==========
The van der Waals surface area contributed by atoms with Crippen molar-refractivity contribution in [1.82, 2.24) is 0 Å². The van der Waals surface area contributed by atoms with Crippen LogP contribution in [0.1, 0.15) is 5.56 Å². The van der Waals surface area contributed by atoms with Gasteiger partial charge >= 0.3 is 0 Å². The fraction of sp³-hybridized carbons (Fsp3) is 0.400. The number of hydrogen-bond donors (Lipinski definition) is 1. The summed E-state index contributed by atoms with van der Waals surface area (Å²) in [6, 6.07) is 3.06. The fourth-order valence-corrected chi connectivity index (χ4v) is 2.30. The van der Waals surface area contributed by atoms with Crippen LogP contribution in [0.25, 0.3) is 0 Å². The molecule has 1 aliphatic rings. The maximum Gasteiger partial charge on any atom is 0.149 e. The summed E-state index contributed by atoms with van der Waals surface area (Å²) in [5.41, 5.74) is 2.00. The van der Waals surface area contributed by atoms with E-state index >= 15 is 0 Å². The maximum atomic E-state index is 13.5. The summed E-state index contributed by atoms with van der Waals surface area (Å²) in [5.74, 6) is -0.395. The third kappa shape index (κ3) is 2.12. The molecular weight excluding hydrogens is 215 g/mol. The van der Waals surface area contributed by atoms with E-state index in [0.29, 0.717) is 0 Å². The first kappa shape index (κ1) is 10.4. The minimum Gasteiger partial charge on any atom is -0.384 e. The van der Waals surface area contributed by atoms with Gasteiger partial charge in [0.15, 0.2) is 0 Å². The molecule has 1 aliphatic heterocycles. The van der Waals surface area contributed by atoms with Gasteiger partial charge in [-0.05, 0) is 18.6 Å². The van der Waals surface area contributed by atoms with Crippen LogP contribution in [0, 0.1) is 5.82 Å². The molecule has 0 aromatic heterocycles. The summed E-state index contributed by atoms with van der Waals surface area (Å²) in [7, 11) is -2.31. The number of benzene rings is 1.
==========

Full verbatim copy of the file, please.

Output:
The van der Waals surface area contributed by atoms with Crippen molar-refractivity contribution in [1.82, 2.24) is 0 Å². The van der Waals surface area contributed by atoms with Crippen LogP contribution in [0.1, 0.15) is 5.56 Å². The van der Waals surface area contributed by atoms with Gasteiger partial charge >= 0.3 is 0 Å². The fraction of sp³-hybridized carbons (Fsp3) is 0.400. The number of hydrogen-bond donors (Lipinski definition) is 1. The summed E-state index contributed by atoms with van der Waals surface area (Å²) in [6, 6.07) is 3.06. The fourth-order valence-corrected chi connectivity index (χ4v) is 2.30. The van der Waals surface area contributed by atoms with Crippen LogP contribution in [0.25, 0.3) is 0 Å². The molecule has 1 aliphatic rings. The maximum Gasteiger partial charge on any atom is 0.149 e. The summed E-state index contributed by atoms with van der Waals surface area (Å²) in [5.41, 5.74) is 2.00. The van der Waals surface area contributed by atoms with E-state index >= 15 is 0 Å². The maximum atomic E-state index is 13.5. The summed E-state index contributed by atoms with van der Waals surface area (Å²) in [5.74, 6) is -0.395. The third kappa shape index (κ3) is 2.12. The molecular weight excluding hydrogens is 215 g/mol. The van der Waals surface area contributed by atoms with E-state index in [0.29, 0.717) is 0 Å². The first kappa shape index (κ1) is 10.4. The minimum Gasteiger partial charge on any atom is -0.384 e. The van der Waals surface area contributed by atoms with Gasteiger partial charge in [0.15, 0.2) is 0 Å². The molecule has 1 aliphatic heterocycles. The van der Waals surface area contributed by atoms with Gasteiger partial charge in [-0.05, 0) is 18.6 Å². The van der Waals surface area contributed by atoms with Crippen LogP contribution in [0, 0.1) is 5.82 Å². The molecule has 0 aromatic heterocycles. The summed E-state index contributed by atoms with van der Waals surface area (Å²) in [7, 11) is -2.31. The number of benzene rings is 1.